2. While the term “witness” in the commandment seems to apply to a justice system, and the Bible gives great importance to justice, Deuteronomy 16, 20; Isaiah 28, 16-17, Amos, 5-24, falseness also appears in other settings.
  3. The Heidelberg Catechism, a confession of the reformed churches including Presbyterians, states at 112, “I must not give false testimony against anyone, twist no one’s words, not gossip or slander, nor condemn or join in condemning anyone rashly and unheard. Rather, I must avoid all lying and deceit as the devil’s own works, under penalty of God’s heavy wrath. In court and everywhere else, I must love the truth, speak and confess it honestly, and do what I can to defend and promote my neighbor’s honor and reputation. It cites
    1. Leviticus, 19, 11;” you shall not deal falsely; and you shall not lie to one another. 12 And you shall not swear falsely by my name, profaning the name of your God: I am the Lord.”
    2. Psalm 15, “O Lord, who may abide in your tent? Who may dwell on your holy hill? 2 Those who walk blamelessly, and do what is right,     and speak the truth from their heart; 3 who do not slander with their tongue,     and do no evil to their friends, nor take up a reproach against their neighbors; 4 in whose eyes the wicked are despised, but who honor those who fear the Lord; who stand by their oath even to their hurt;”
    3. Proverbs 19, “Better the poor walking in integrity than one perverse of speech who is a fool.  . . . A false witness will not go unpunished, and a liar will not escape.”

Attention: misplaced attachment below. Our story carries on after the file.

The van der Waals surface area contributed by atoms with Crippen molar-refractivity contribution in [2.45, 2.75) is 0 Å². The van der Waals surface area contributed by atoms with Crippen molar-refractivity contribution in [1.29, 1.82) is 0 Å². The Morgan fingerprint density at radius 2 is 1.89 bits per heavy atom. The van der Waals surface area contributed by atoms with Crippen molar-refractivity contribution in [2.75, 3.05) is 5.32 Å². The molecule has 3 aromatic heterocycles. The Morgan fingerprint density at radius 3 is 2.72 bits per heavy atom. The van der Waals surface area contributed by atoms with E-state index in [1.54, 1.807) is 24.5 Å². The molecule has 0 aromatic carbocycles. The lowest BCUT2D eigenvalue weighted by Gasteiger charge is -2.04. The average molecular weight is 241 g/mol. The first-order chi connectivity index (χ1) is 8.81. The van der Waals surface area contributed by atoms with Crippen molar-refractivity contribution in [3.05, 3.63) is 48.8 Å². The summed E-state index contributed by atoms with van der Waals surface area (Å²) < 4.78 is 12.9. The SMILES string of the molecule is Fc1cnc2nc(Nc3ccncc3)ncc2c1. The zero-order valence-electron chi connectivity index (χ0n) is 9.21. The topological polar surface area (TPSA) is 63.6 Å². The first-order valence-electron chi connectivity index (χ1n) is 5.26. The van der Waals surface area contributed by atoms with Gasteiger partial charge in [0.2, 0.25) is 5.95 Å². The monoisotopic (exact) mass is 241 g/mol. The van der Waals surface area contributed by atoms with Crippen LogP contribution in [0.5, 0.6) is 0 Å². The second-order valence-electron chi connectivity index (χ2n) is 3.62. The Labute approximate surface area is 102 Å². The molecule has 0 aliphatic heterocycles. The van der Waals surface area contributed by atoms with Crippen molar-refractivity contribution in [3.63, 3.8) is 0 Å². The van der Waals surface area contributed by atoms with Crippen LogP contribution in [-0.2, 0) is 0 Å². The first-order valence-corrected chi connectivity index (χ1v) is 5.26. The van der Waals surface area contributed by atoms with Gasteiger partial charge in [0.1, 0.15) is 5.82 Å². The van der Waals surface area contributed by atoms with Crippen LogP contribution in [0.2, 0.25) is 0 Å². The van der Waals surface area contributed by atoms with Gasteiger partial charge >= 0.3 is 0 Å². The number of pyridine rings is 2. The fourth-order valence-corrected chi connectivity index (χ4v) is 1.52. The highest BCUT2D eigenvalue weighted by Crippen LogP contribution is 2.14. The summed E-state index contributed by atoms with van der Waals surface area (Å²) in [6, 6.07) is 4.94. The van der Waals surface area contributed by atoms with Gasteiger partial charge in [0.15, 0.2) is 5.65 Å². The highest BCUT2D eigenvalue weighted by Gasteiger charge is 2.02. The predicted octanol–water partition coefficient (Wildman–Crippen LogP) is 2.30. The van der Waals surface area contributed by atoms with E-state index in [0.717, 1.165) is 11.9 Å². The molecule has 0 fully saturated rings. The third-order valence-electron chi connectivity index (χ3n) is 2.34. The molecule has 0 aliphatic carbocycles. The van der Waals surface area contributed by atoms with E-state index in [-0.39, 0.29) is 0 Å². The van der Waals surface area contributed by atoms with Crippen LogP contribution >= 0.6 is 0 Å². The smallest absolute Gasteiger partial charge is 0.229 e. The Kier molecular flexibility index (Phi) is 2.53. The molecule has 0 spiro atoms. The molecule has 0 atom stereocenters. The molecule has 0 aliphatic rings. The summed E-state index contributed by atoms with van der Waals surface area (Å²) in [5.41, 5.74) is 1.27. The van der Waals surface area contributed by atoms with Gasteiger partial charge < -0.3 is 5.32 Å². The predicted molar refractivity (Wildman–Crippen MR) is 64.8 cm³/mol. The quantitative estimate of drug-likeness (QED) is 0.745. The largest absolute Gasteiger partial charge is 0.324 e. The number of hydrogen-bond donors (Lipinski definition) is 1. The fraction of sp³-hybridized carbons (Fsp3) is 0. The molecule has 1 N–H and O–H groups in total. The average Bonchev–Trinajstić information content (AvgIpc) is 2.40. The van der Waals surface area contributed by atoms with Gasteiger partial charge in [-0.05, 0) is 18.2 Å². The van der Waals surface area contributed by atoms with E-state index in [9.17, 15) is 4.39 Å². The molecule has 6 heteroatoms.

4. Proverbs 12, “Lying lips are an abomination to the Lord, but those who act faithfully are his delight.”
    5. Romans 1, “29They were filled with every kind of wickedness, evil, covetousness, malice. Full of envy, murder, strife, deceit, craftiness, they are gossips, 30 slanderers, God-haters, insolent, haughty, boastful, inventors of evil, rebellious toward parents, 31 foolish, faithless, heartless, ruthless.” 
    6. Ephesians 4, “15 Instead, speaking the truth in love, we will grow to become in every respect the mature body of him who is the head, that is, Christ.”
  4. Questions arise as to what is truth, what is false, what is opinion and whether truthfulness is desirable in all situations. Consider what is involved in the following, and how this commandment applies:
    1. A wife asks her husband “do you think this dress makes me look fat?”
    2. In Nazi Germany, someone is hiding Jews in their home to protect them against being killed. A Nazi knocks on the door and asks if there are any Jews inside.
    3. A used car salesman tells a customer that the car in question is in great shape and will last for years. Does it matter if he has looked at the car and knows it will soon wear out? If he does not look?
    4. A politician gives a speech saying that his/her opponent is a socialist, and a fascist, and a Moslem, knowing that many potential voters find all of those unacceptable.